Alcoa SS Co. v. McMahon
Federal Court Proceeding New York Southern District Court, Case No. Crim. No. 595

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81 F.Supp. 541 (1948)

ALCOA S. S. CO., Inc., et al.
McMAHON et al.

United States District Court S. D. New York.

November 5, 1948.

Lord, Day & Lord, of New York City, for plaintiff Cunard White Star, Limited.

Kirlin Campbell Hickox & Keating, of New York City, for plaintiffs.

Jacob Fischer, of New York City, for defendants.

RIFKIND, District Judge.

Collective bargaining is the legislatively established labor policy of the United States. That policy was expressed in the Norris-LaGuardia Act, 47 Stat. 70, 29 U.S.C.A. § 101 et seq., in the Wagner Act, 49 Stat. 449, 29 U.S.C.A. § 151 et seq., and in the Taft-Hartley Act, 61 Stat. 136, 29 U.S.C.A. § 141 et seq. Basic to the success of such a policy is responsible self discipline on the part of those who are collectively represented in such bargaining. If collectively bargained agreements are mere pious hopes which do not in fact govern the conduct of employees and employers, then the whole system of orderly, democratic unionism will in course of time be acknowledged a failure. The inevitable result of such a development will be to confront us with a choice of one of three evils: industrial anarchy; a return to that unequal and inequitable system when the employment agreement was the product of private negotiation between the powerless employee and the all-powerful employer; or an authoritanian subjugation of both employers and employees.

To put it simply, a union which will not secure acquiescence on part of the minority of its members in the views of its majority as expressed in a duly accepted union agreement with the employer exhibits less than the required measure of fortitude and self discipline which the employer has the right to expect when he "recognizes" the union as bargaining representative. The minority which reduces the union to such a state of impotence is in reality sabotaging the union and sapping the bargaining power of the majority as well as of the *542 minority of the employees. There is no hope of peaceable progress for the wage earner in such a self-defeating and suicidal policy. Scholars in the field of labor relations are coming to regard the labor agreement, collectively negotiated, as the constitution for the civilized regulation of the industry affected, Chamberlain, 1948, 48 Col.L.Rev. 829. It is simple wisdom that constitutions do not thrive on nullification.

These observations are prompted by the petition of a number of employers of longshoremen in the Port of New York, filed pursuant to Title 28, § 400(2) now codified in 28 U.S.C.A. § 2202. The facts are simple enough.

A collectively bargained agreement is in effect between the longshoremen, represented by the International Longshoremen's Association, and their employers. The construction of one of its provisions having come into question, it was resolved in an action for a declaratory judgment by a decree which adjudicated that, under the agreement, the employers had the right to assign more than eight men, out of a gang of twenty, for work inside the hold of a vessel in loading or unloading operations.

Despite the provision of the agreement, notwithstanding the adjudication and in defiance of the instructions of union officers, a number of the members of three locals subject to the agreement have refused to abide by their obligations thereunder. Respondents do not deny the facts of the petition nor oppose an injunction if one may issue.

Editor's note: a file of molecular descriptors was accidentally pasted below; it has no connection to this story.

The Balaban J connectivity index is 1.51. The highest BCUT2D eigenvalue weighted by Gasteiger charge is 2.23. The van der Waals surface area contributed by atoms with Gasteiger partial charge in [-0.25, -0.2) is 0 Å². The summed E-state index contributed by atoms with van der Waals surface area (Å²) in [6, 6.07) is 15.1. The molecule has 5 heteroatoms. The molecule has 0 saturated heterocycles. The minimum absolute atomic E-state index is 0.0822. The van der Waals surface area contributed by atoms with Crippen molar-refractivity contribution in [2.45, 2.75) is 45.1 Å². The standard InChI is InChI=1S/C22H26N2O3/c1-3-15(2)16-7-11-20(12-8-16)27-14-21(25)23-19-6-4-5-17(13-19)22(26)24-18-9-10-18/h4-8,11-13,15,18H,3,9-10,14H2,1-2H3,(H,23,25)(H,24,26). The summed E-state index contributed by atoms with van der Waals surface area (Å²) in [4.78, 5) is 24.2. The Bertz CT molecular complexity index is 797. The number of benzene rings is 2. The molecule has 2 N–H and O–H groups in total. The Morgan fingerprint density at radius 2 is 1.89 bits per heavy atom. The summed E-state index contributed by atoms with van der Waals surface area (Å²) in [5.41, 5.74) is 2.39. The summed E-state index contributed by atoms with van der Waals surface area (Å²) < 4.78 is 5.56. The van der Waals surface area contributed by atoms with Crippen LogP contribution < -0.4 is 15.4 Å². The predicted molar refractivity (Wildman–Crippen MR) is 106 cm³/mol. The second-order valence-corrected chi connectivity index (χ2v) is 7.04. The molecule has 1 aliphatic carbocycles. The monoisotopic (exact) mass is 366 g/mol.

To load or unload general hold cargo a "gang" of twenty men has traditionally been employed, distributed about the hold, deck, and pier. New methods have however been developed under which the number of men to be stationed in each place for efficient operation varies with the nature of the cargo and the apparatus of discharge. To achieve the economies of the new method a proper distribution of manpower is required. The effect of insisting, as the recalcitrant longshoremen here insist, on an eight-four-eight distribution among hold, deck, and pier at all times, is on the one hand greatly to prolong the duration of the operations and on the other to leave a portion of the "gang" standing idle on deck or pier because the men in the hold are too few to handle cargo rapidly. That economic waste results both immediately and prospectively in blocking the adoption of improved instruments and techniques is self-evident.

The petition asks for injunctive relief in aid of the declaratory judgment. The precise character of the relief requested, as modified upon the argument, is as follows:

That an injunction issue

1. restraining the union officials from ratifying such disobedience on the part of the members;

2. restraining the individual members from refusing, so long as they are in the plaintiffs' employ, to obey the direction to work as directed;

3. restraining the union from receiving the dues of the recalcitrant members and conferring upon them any union benefits;

4. restraining the recalcitrant members from working in the longshore industry anywhere in the Port of New York for so long as they continue to disobey.

The problem is urgent. Its social and industrial implications evoke a keen desire on the part of at least one judge to be the architect of a successful solution. Reluctantly I have concluded that federal judicial action is precluded. The Norris-LaGuardia Act provides, Title 29 U.S.C.A. § 104:

"No court of the United States shall have jurisdiction to issue any restraining order or temporary or permanent injunction in any case involving or growing out of any labor dispute to prohibit any person or persons participating or interested in such dispute (as these terms are herein defined) from doing, whether singly or in concert, any of the following acts:

"(a) Ceasing or refusing to perform any work or to remain in any relation of employment; * * *

"(c) Paying or giving to, or withholding from, any person participating or interested in such labor dispute, any strike or unemployment benefits or insurance, or other moneys or things of value; * * *